One aim of preventive maintenance is to reduce the number of reactive work orders. "Our goal is to have less than 30 percent reactive," says Page. The Georgia Tech team crossed that threshold in 2007, when reactive work orders fell to 29 percent, hitting a low of 22 percent in 2009. Page won't venture a guess about how much has been saved through systematic preventive maintenance. "It's hard to know what didn't happen. What we do know is that we've been able to continue to achieve our goals in spite of budget cuts."
Convergence of IT and Facilities
As the roles of the IT and facilities departments become increasingly intertwined, institutions now are struggling to figure out the best organizational structure to handle the demands of a modern physical plant.
At Georgia Tech, an alliance between facilities and IT has deep historic roots. In the early 1980s, there was no IT department. In fact, there was no network infrastructure at all. Individual departments had their own computer systems, some of them wired to dumb terminals via dedicated phone lines. When it became clear that the ad hoc installations were inadequate, Don Alexander, then an engineer in facilities, stepped in. In 1986, with the help of a BellSouth grant, he assembled an operations team of engineers and technicians to design, install, and configure a fiber-optic network throughout the Atlanta campus. "On the Friday after Thanksgiving in 1988, we turned on Georgia Tech's network in 65 buildings at one time," recalls Alexander, who is retiring this year as manager of facilities engineering.
Two years later, the administrative and academic IT arenas were spun off into a separate Office of Information Technology (OIT), but core IT functions remained in facilities. Today, LaFleur and a staff of four deliver such traditional IT services as e-mail, calendar, contacts, printing, backup and restore, help desk support, and hardware and software procurement and installation to the 500-person facilities department. In addition, they provide a unique set of IT services to some other departments, such as chemical-inventory management for the Office of Environmental Health & Safety and database support for the Office of Radiological Safety.
"It's extremely important that the facilities department have an embedded IT shop," said LaFleur. "It doesn't necessarily have to provide all of the IT services for facilities like we do, but if [the department is] going to have any kind of work-order or asset-management system, or any resources to help the architects and engineers design, construct, and spec out buildings, the folks who are running that software and providing [technical] help need to be embedded in the facilities organization."
Although facilities has its own IT group at Georgia Tech, the central OIT still works closely with the design and construction side of facilities. At least one OIT representative attends biweekly design review meetings, where each project is specced out. "I think it's a true partnership. We want them to be involved as deeply as they can be," says LaFleur.
Georgia Tech's partnership model is unusual right now. More typically, facilities management and IT act as separate business units, using a customer-provider relationship with interdepartmental billing. IT often regards facilities as providing--or not providing--what it needs to operate; in turn, facilities regards IT as an energy and space hog. And when it comes to tech-heavy solutions, facilities managers tend to use outside consultants and service providers.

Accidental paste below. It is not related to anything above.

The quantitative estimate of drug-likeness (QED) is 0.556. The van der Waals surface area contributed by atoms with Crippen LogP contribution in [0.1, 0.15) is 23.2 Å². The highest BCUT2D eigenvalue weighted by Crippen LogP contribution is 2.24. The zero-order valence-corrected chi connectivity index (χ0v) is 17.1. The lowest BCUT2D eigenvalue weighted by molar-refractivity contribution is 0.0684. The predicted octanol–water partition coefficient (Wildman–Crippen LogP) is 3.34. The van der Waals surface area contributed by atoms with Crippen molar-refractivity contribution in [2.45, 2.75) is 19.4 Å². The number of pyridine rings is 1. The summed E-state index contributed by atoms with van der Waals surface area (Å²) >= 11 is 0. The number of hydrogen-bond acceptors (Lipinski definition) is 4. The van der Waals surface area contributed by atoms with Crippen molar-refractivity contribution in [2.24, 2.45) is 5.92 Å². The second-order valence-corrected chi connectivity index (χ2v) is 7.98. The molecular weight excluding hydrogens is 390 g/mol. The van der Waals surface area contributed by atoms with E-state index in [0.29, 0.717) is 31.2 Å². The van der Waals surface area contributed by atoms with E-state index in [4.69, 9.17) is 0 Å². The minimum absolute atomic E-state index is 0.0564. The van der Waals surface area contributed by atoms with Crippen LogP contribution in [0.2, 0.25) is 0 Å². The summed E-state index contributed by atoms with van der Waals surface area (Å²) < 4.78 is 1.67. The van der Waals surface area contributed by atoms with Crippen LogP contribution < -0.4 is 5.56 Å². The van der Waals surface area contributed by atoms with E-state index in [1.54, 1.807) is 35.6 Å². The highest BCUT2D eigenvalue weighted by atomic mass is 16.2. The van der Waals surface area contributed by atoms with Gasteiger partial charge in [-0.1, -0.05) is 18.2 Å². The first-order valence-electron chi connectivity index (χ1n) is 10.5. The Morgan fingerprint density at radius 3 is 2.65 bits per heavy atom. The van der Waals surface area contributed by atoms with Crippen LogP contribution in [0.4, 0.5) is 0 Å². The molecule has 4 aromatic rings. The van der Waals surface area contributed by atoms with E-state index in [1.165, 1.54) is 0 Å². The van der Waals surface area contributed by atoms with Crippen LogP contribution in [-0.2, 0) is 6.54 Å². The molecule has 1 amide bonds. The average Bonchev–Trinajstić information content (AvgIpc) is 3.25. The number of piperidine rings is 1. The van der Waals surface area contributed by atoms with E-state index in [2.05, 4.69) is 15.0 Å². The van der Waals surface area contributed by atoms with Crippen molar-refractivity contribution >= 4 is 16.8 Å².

Georgia Tech's Alexander said this is a missed opportunity and is something he'd like to see change. "I've spoken to a lot of universities about how the physical plant integrates with networking services, and most universities have a very difficult time understanding that."
Indeed, real problems can arise when facilities doesn't have input at the building design and procurement stages. "Hopefully, facilities managers are sitting at the table when construction is planned and designed, but it doesn't always happen," says Judy Marks, director of the National Clearinghouse for Educational Facilities. "Facilities inherits the buildings and then has to manage them."
In an environment as rich in talent as the nation's universities and colleges, it's counterproductive for any department to view itself as a self-contained entity. At Drexel, for example, the idea for the Viridity Energy project originated in the College of Engineering's department of electrical engineering. Chika Nwankpa, professor of electrical and computer engineering and director of Drexel's Center for Electric Power Engineering, is an expert on the fusion of information-based technologies with the electric energy infrastructure. He worked with Viridity Energy on the basic project outline, and then brought it to facilities to define and refine the pilot.
Cooperation between the IT and facilities departments also saved the day at the College of Charleston (SC), when the building-control system in the brand-new, 125,000-square-foot science center could not communicate with the central BAS in the physical plant department. "We rely heavily on IT support for our building automation system because the control systems at the field level all have to transmit the data over the Ethernet to the mainframe collection point back at the physical plant," says Tom Fressilli, an associate engineer for energy management.
In this case, however, the control system in the science center and the mainframe did not speak the same language, and, according to Fressilli, neither the vendor nor the service contractor "was very interested in getting together after the fact and making it work." Fortunately, the IT department was able to design a workaround, establishing connectivity through a single laptop to collect the data.
How institutions structure the relationship between IT and facilities varies from college to college, but one thing is clear: Gone is the nuts-and-bolts image of the old facilities department. Today's facilities managers must be as knowledgeable about the flow of systems data as they are about the flow of water on campus. "The biggest change," says Georgia Tech's Page, "is we now have to figure out what data is important because we've got so much of it at our fingertips."